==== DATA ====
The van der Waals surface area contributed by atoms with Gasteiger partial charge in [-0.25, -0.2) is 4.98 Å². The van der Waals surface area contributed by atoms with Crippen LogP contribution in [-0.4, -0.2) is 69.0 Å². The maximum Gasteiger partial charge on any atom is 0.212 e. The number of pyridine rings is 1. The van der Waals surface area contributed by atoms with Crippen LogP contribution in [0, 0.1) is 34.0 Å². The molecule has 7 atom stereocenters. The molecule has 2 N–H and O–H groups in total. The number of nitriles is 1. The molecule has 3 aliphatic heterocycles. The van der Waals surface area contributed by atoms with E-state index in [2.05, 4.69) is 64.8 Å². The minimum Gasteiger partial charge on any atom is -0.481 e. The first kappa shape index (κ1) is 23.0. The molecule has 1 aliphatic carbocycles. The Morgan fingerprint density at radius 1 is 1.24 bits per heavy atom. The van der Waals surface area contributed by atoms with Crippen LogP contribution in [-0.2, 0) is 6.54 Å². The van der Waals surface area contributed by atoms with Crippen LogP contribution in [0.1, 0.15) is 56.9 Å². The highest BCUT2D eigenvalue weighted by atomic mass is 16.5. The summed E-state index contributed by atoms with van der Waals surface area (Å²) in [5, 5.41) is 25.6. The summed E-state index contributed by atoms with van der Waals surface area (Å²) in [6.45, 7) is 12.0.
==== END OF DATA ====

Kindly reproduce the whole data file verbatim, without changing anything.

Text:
The van der Waals surface area contributed by atoms with Gasteiger partial charge in [-0.25, -0.2) is 4.98 Å². The van der Waals surface area contributed by atoms with Crippen LogP contribution in [-0.4, -0.2) is 69.0 Å². The maximum Gasteiger partial charge on any atom is 0.212 e. The number of pyridine rings is 1. The van der Waals surface area contributed by atoms with Crippen LogP contribution in [0, 0.1) is 34.0 Å². The molecule has 7 atom stereocenters. The molecule has 2 N–H and O–H groups in total. The number of nitriles is 1. The molecule has 3 aliphatic heterocycles. The van der Waals surface area contributed by atoms with E-state index in [2.05, 4.69) is 64.8 Å². The minimum Gasteiger partial charge on any atom is -0.481 e. The first kappa shape index (κ1) is 23.0. The molecule has 1 aliphatic carbocycles. The Morgan fingerprint density at radius 1 is 1.24 bits per heavy atom. The van der Waals surface area contributed by atoms with Crippen LogP contribution in [-0.2, 0) is 6.54 Å². The van der Waals surface area contributed by atoms with Crippen LogP contribution in [0.1, 0.15) is 56.9 Å². The highest BCUT2D eigenvalue weighted by atomic mass is 16.5. The summed E-state index contributed by atoms with van der Waals surface area (Å²) in [5, 5.41) is 25.6. The summed E-state index contributed by atoms with van der Waals surface area (Å²) in [6.45, 7) is 12.0.